Albania in the Context of the European Economic and Political Crisis

Bulqiza is one of the first sites of struggle in Albania after the crisis but not necessarily related directly with the crisis. 25 miners entered in a hunger strike in July of 2012 demanding investments inside the galleries of the mines, an increase of wages, safe conditions of labor and the lowering of the retirement age. The first reaction of the government was that this has to do only with the contracts between the workers and the company. The workers managed to get an increase in wages but now the mines risk of being closed completely because they’re exploited viciously without improving their conditions. I’ve participated myself in their protest on the 1st of May and in other occasions but no one shows attention to a group of 150 protesters desperately in need of solidarity, differently from what happened in Spain when the miners from the North came to Madrid to protest.

Another strategic sector for the Albanian economy is the Electricity. Based on the instructions of IMF and WB, which later called it a history of success, the distribution of electricity was privatized in 2008-9 to a company called CEZ which is a Czech company. But the company increased by almost 200% the price of electricity, paid ridiculously high wages to its own directors, reduced the labor force, didn’t invest on the technology and started billing families (1500 by now have denounced cases like this) for a quantity of electricity they didn’t consume. The losses in the system since 2009 have increased to 50% of the electricity that is distributed, most of it because people can’t pay the bills. The debt accumulated by Cez is around is 360 million Euros.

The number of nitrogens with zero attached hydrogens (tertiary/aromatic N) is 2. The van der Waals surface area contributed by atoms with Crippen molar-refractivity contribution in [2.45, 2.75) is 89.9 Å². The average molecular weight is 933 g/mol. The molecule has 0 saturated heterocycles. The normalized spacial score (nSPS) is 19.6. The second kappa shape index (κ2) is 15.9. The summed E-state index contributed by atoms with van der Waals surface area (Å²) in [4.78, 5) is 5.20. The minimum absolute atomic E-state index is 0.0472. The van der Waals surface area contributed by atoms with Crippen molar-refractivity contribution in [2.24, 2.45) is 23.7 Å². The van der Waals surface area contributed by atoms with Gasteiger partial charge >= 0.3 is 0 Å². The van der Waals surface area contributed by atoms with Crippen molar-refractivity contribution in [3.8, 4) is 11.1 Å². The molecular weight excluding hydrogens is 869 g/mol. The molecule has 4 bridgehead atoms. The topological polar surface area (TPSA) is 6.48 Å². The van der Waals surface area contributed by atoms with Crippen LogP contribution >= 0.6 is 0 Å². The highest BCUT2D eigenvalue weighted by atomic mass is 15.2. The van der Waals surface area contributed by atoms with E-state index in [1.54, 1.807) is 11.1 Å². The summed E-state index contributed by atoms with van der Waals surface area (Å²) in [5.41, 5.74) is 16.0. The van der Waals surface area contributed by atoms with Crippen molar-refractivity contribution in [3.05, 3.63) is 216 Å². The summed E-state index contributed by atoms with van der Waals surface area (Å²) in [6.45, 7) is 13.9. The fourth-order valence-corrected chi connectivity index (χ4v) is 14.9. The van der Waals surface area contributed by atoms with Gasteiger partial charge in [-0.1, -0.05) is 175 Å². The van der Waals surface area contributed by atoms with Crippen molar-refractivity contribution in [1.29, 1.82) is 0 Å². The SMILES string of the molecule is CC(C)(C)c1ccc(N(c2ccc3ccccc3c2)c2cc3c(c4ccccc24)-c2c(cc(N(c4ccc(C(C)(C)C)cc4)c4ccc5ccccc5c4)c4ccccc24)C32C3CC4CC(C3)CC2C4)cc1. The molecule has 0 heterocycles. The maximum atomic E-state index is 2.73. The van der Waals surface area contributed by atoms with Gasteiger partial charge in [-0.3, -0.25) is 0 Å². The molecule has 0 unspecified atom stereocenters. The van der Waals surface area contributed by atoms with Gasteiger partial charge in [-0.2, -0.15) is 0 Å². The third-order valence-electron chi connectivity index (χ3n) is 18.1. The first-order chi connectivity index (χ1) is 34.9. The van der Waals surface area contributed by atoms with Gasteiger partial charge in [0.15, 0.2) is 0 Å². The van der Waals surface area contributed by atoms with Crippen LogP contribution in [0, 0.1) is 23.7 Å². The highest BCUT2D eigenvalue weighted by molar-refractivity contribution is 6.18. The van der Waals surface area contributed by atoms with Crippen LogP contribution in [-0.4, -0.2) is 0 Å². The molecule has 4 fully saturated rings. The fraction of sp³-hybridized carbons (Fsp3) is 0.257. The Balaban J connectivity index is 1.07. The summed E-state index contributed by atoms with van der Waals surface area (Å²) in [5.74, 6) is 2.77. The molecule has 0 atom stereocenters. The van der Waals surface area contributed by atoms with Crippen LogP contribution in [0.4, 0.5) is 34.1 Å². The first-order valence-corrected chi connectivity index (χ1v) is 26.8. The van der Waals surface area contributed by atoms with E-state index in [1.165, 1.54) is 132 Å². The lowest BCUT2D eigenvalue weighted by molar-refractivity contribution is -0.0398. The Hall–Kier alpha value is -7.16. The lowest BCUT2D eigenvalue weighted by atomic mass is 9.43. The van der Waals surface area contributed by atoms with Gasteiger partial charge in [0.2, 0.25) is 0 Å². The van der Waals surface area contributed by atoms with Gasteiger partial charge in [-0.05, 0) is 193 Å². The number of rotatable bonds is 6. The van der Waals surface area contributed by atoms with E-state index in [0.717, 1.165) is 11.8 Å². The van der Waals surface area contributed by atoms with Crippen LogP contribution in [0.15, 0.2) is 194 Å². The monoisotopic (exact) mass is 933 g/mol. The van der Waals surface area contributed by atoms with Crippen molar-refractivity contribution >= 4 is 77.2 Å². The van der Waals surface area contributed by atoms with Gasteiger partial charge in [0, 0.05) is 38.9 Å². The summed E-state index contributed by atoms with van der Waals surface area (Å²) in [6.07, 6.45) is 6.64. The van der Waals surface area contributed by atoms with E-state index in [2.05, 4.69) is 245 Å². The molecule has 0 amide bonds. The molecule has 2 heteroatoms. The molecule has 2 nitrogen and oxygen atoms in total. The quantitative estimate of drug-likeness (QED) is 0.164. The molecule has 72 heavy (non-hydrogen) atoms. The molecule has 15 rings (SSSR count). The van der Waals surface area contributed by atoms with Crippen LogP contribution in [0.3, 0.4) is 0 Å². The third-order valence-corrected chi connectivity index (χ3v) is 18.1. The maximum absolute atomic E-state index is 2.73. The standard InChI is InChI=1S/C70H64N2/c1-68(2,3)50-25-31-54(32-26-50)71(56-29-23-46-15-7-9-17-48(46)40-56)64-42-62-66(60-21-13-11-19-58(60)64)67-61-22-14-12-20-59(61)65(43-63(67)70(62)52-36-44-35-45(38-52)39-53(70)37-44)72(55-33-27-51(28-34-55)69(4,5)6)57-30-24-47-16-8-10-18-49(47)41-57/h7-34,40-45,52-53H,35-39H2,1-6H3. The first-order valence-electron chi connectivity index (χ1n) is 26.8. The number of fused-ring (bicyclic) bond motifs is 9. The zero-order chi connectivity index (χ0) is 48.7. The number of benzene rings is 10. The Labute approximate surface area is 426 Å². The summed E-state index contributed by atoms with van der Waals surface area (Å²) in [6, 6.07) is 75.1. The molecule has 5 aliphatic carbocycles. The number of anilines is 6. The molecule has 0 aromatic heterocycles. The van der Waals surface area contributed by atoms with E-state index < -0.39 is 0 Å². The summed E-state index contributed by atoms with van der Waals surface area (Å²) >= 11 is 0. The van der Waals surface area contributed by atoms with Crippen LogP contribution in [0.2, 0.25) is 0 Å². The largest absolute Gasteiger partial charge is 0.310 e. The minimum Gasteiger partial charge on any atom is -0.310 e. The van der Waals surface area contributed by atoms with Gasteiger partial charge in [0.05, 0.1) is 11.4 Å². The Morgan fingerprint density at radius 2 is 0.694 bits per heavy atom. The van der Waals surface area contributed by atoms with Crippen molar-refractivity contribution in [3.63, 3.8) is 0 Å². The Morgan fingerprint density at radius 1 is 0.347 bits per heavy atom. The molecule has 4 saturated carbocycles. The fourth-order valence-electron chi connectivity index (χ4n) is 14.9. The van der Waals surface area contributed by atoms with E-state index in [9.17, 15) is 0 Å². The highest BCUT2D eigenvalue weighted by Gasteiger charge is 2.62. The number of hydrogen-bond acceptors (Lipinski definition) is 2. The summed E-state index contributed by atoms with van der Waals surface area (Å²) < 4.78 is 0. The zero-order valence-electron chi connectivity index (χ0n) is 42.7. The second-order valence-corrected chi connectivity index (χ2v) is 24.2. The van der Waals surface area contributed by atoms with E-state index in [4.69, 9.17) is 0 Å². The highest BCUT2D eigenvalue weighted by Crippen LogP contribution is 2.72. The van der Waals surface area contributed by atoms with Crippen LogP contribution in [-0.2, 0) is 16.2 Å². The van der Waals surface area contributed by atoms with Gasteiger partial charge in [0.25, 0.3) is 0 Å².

This same company is one of the 3 that operate also in Bulgaria where massive protests started in February of this year. But the Albanian government removed the license to CEZ in January and in a sense nationalized it. It’s interesting the response of Czech Republic to this case. They said that the Albanian government is seriously risking its integration in Europe by these practices. The irony is that the distribution of electricity right now is managed a lot better than before, although it’s the corrupted government who is doing it.

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